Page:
What Self Help Books Have Really Taught Me
I love the idea of becoming a better person every day. And when I say better, I mean kinder, more compassionate, happier, wealthier, more productive, and I know that not everyone defines their “better” the same way. But most people, no matter what their better may be, desire to create a life they are proud of. Hence, the genre of the self help book.
I love self help, mostly because I love the idea of working every day to become my best self. Not everyone feels this way, I know that. And I also know that there is no perfect version of ourselves that we will one day become. No one wakes up one day as their ideal self. But we are on this planet for only so long, and the least we can do is try to show up better each day than the day before. So of course, I fall into the category that loves the feeling that reading a self help book gives. But I do recognize that reading the book is not what creates a better me, it is what I do in my life that does that.
Self help books can be motivating and inspiring guides, or a reminder that you are still not where you want to be. I think the latter comes from when you read a motivating book, or listen to an inspiring podcast, and yet you don’t change anything about your life. You take in the inspiration, feel good about yourself for a few minutes, feel hopeful that you will grow closer to that ideal version of yourself, and then go do the exact same thing you did the day before. I want to avoid that tempting behaviour, so I try to take at least one action/change from each book I read and find a way to bring that into my life.
I read 6 self help books this past year and I intentionally took (at least) one thing from each of them that I have implemented into my life. I did not use one of them as a complete life guide. But I did intentionally become a little better by reading each of them. I want to share the things I took away from each book, in the hopes that you might think intentionally about self help, self betterment, and your own takeaways as well.
Be Impeccable With My Words
From The Four Agreements by Don Miguel Ruiz. Being impeccable with your word means to speak from the heart of who you truly are, and to understand that your words have power. I have always been the kind of person to speak before I think and I have been working on changing this. I have started speaking slower. Especially at big social gatherings, I try to be quieter and not interrupt people or say things without saying them in my head first. This is not to stifle my thoughts and feelings, but to make sure I really mean what I say. Another change is that I think about my ideal conclusion before I have big conversations with those I love, especially about tough topics. This means I have less heated emotions when I have these conversations and I can be confident on my thoughts and words.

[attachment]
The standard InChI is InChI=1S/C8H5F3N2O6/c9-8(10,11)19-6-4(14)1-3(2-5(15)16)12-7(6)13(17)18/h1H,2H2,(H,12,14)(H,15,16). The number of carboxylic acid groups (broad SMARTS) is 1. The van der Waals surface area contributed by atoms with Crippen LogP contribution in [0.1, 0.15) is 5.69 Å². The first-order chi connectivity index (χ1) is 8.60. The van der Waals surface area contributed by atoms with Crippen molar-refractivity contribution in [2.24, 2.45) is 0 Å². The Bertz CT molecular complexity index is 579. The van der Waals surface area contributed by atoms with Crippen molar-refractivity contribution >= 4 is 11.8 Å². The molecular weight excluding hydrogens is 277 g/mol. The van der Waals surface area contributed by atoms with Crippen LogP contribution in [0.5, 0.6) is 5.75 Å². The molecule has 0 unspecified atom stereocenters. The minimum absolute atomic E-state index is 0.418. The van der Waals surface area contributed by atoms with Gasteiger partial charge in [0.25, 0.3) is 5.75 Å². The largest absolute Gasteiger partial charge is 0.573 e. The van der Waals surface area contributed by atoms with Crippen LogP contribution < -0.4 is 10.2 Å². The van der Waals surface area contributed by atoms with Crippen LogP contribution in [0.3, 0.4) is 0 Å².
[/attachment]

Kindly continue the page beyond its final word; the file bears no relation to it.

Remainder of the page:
Depend On Only Myself For My Happiness
I am actually still working on this book, The Mastery of Love, also by Don Miguel Ruiz. I learned a really tough lesson in the first three chapters of this little book: I rely too heavily on others for my happiness. And of course, I know this is not a problem unique to me, but I recognized myself in Ruiz’s explanation of people who care so deeply about what those around them think of them. I resonate with that statement so much and it makes me cringe. I live for approval and recognition from others, and that can lead to a lot of unnecessary stress and unhappiness. SO… I have come up with a couple ways to combat this: create my own happiness, and spend more time alone. These go hand in hand as a way for me to find contentment in time spent with myself and recognize that I don’t need someone else to make me happy.
Take Responsibility For My Stress
From the exceptional Adam Kreek, The Responsibility Ethic is a book that I recommend to everyone. It includes 12 strategies to take responsibility for your life. It was hard to choose just one of these responsibilities to implement at first, but I chose taking responsibility for my stress. Stress is neither positive nor negative inherently. But taking responsibility for whatever stress you have is super important if you are going to stop blaming stress on outside factors. I picked two ways to take responsibility, I do my best to turn negative stress into positive stress, and I stay organized.